In Xenoblade Chronicles 2, everybody lives on the body of giant creatures. Cities, towns, forests, caves are all found on the arms, legs, shoulders and even stomachs of these titans, floating high in the sky.
The problem is, the game itself is standing on the shoulders of giants too. Not only does Xenoblade Chronicles 2 have two excellent predecessors to be measured against, it also draws heavily from Final Fantasy games and anime. To add even more expectation to the mix, this is Nintendo’s last big Switch game of an incredible 2017. Like those titans in the sky, hopes were high.
It’s no surprise, then, that Xenoblade Chronicles 2 doesn’t quite live up to the pressure. This is a really good game with a superb world to explore, bogged down by what seems like a mismatch of story and gameplay. The gameplay encourages long hours of grinding and accumulation, while the anime plot feels like it should be moving at a far quicker pace than the gameplay allows for. In the first Xenoblade, the plot felt a little more intimate, managing to be both epic and even handed at once. In this sequel, things take a turn for excess, both in terms of characters and combat.
The hero, Rex, discovers early on that he is a driver. No, this doesn’t mean that he passed his theory test — in the world of Alrest, that means he can control living weapons called Blades. Rex, who once scavenged the clouds for treasure to send back to his home village, is now caught up in the search for Elysium, a mythical place where humanity can escape to, once the titans inevitably fall from the sky.
Thus begins a fantastic journey across the backs of the Alrest titans, by far the best part of Xenoblade Chronicles 2. Accompanied by music from Yasunori Mitsuda, one of gaming’s great composers, the imagination, scale, colour and beauty of the world is worth the price alone, if that is why you play and love games.
To experience that world, however, you will need to slog through cumbersome combat and dialogue, both of which are decent but limited. The combat is largely automated, hands-off gameplay where you manoeuvre characters into position and control the timing of special attacks. The satisfaction here comes from accumulating enough experience, items and abilities to find a way past increasingly tougher enemies, much like an MMO or Final Fantasy XII. It suffers by comparison to faster paced games like YS or the Tales series.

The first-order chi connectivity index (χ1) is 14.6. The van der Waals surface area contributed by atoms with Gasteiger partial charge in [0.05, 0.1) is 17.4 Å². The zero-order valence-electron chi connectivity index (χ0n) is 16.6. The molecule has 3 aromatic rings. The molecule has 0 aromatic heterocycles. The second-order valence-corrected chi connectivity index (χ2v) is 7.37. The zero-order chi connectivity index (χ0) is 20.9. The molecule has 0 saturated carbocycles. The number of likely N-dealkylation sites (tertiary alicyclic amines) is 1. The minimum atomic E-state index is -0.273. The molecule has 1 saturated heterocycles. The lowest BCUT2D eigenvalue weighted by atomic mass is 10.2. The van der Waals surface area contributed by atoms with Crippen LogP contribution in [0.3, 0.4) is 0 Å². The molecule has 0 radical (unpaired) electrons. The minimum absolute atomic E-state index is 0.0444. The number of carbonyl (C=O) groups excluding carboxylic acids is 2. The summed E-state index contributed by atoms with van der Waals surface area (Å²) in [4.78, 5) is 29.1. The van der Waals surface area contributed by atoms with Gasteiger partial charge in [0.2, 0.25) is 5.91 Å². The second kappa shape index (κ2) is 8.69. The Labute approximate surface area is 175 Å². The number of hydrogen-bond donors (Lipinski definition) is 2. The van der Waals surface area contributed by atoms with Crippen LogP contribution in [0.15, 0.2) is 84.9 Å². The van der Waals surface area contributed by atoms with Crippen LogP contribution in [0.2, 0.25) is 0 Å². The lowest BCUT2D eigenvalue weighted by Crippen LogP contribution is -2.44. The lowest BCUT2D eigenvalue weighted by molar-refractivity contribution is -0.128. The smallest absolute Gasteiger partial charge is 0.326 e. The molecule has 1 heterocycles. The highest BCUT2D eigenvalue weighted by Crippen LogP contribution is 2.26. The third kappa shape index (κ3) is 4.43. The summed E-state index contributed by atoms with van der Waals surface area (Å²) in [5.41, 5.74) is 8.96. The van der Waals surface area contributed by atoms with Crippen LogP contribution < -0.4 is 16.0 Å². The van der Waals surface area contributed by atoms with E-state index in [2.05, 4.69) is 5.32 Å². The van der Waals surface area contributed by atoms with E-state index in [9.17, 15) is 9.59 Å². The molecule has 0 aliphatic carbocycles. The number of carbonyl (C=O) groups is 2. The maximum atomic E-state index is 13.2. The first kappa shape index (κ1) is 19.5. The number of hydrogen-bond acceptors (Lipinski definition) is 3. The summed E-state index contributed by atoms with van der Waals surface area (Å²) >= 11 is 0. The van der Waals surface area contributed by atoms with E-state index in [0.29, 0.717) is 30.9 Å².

The plot, meanwhile, is somewhat beholden to anime tropes. Anime is amazing when subverting itself with daring themes and storylines. Less so when pandering to paths well travelled, even when those paths are nonetheless entertaining.
Paths are the key to enjoying Xenoblade Chronicles 2. If you have the time and energy to invest in a flawed but glorious adventure, then this is a path through the clouds worth taking. If you have a lot of airmiles on the clock, however, this adventure may never take off.
PACKING A PUNCH
Conor McGregor’s path from the dole to doling out punches is well documented, emphasised again by his appearance as cover star of UFC 3. The Dubliner may be taking a short hiatus from the octagon, but players have been keeping his lethal left in action during the open beta of the game this past weekend.
As always with sports games, the changes to this year’s version are subtle, but the UFC series was a superb piece of work already, so we didn’t expect major alterations.
While only the lightweight division is available in the beta, fighters do seem to have more personality and definitive movesets, like devastating leg kicks and McGregor’s left hand. The graphics and animations seems a little smoother too.
Whatever about McGregor, EA’s animators have mastered the art of movement.
Speaking of movement, the infamous Desert Bus, a game in which you drive real time from Tucson to Las Vegas, has been ported to virtual reality. You can’t exceed 45mph, can’t pause the game and have to keep realigning the bus to the road as it veers slightly. It takes eight hours to finish.
The New Yorker called it the worst game ever made in 2013, but Desert Bus was always intended as a joke. Trippy!
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